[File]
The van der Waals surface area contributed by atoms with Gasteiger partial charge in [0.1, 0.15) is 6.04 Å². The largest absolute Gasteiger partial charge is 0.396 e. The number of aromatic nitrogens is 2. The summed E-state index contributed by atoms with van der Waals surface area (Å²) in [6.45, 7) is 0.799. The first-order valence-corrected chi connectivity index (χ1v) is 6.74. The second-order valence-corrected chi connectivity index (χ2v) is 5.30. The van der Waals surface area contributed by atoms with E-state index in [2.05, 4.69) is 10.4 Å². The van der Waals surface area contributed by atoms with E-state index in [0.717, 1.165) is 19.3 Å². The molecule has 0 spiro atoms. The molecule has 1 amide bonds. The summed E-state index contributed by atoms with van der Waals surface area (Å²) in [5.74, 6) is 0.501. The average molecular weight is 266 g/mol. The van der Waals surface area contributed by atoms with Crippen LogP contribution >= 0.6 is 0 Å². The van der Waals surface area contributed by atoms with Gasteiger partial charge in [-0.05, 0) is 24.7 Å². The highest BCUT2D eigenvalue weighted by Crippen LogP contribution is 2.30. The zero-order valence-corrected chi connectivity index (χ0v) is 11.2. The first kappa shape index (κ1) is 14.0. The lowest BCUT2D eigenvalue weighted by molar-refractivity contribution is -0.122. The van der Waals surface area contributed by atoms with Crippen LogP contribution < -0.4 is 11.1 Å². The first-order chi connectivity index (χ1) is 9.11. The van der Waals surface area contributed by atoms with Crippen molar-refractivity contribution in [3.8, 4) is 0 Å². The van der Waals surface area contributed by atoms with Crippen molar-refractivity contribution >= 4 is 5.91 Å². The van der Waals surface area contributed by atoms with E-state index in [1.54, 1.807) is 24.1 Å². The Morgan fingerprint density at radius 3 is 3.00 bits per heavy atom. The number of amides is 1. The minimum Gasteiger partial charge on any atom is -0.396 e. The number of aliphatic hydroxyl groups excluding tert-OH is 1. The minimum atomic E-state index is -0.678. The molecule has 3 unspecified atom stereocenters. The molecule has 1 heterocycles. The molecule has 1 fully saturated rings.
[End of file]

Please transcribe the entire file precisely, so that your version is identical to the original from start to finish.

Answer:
The van der Waals surface area contributed by atoms with Gasteiger partial charge in [0.1, 0.15) is 6.04 Å². The largest absolute Gasteiger partial charge is 0.396 e. The number of aromatic nitrogens is 2. The summed E-state index contributed by atoms with van der Waals surface area (Å²) in [6.45, 7) is 0.799. The first-order valence-corrected chi connectivity index (χ1v) is 6.74. The second-order valence-corrected chi connectivity index (χ2v) is 5.30. The van der Waals surface area contributed by atoms with E-state index in [2.05, 4.69) is 10.4 Å². The van der Waals surface area contributed by atoms with E-state index in [0.717, 1.165) is 19.3 Å². The molecule has 0 spiro atoms. The molecule has 1 amide bonds. The summed E-state index contributed by atoms with van der Waals surface area (Å²) in [5.74, 6) is 0.501. The average molecular weight is 266 g/mol. The van der Waals surface area contributed by atoms with Crippen LogP contribution >= 0.6 is 0 Å². The van der Waals surface area contributed by atoms with Gasteiger partial charge in [-0.05, 0) is 24.7 Å². The highest BCUT2D eigenvalue weighted by Crippen LogP contribution is 2.30. The zero-order valence-corrected chi connectivity index (χ0v) is 11.2. The first kappa shape index (κ1) is 14.0. The lowest BCUT2D eigenvalue weighted by molar-refractivity contribution is -0.122. The van der Waals surface area contributed by atoms with Crippen LogP contribution < -0.4 is 11.1 Å². The first-order chi connectivity index (χ1) is 9.11. The van der Waals surface area contributed by atoms with Crippen molar-refractivity contribution in [3.8, 4) is 0 Å². The van der Waals surface area contributed by atoms with Crippen molar-refractivity contribution >= 4 is 5.91 Å². The van der Waals surface area contributed by atoms with E-state index in [1.54, 1.807) is 24.1 Å². The Morgan fingerprint density at radius 3 is 3.00 bits per heavy atom. The number of amides is 1. The minimum Gasteiger partial charge on any atom is -0.396 e. The number of aliphatic hydroxyl groups excluding tert-OH is 1. The minimum atomic E-state index is -0.678. The molecule has 3 unspecified atom stereocenters. The molecule has 1 heterocycles. The molecule has 1 fully saturated rings.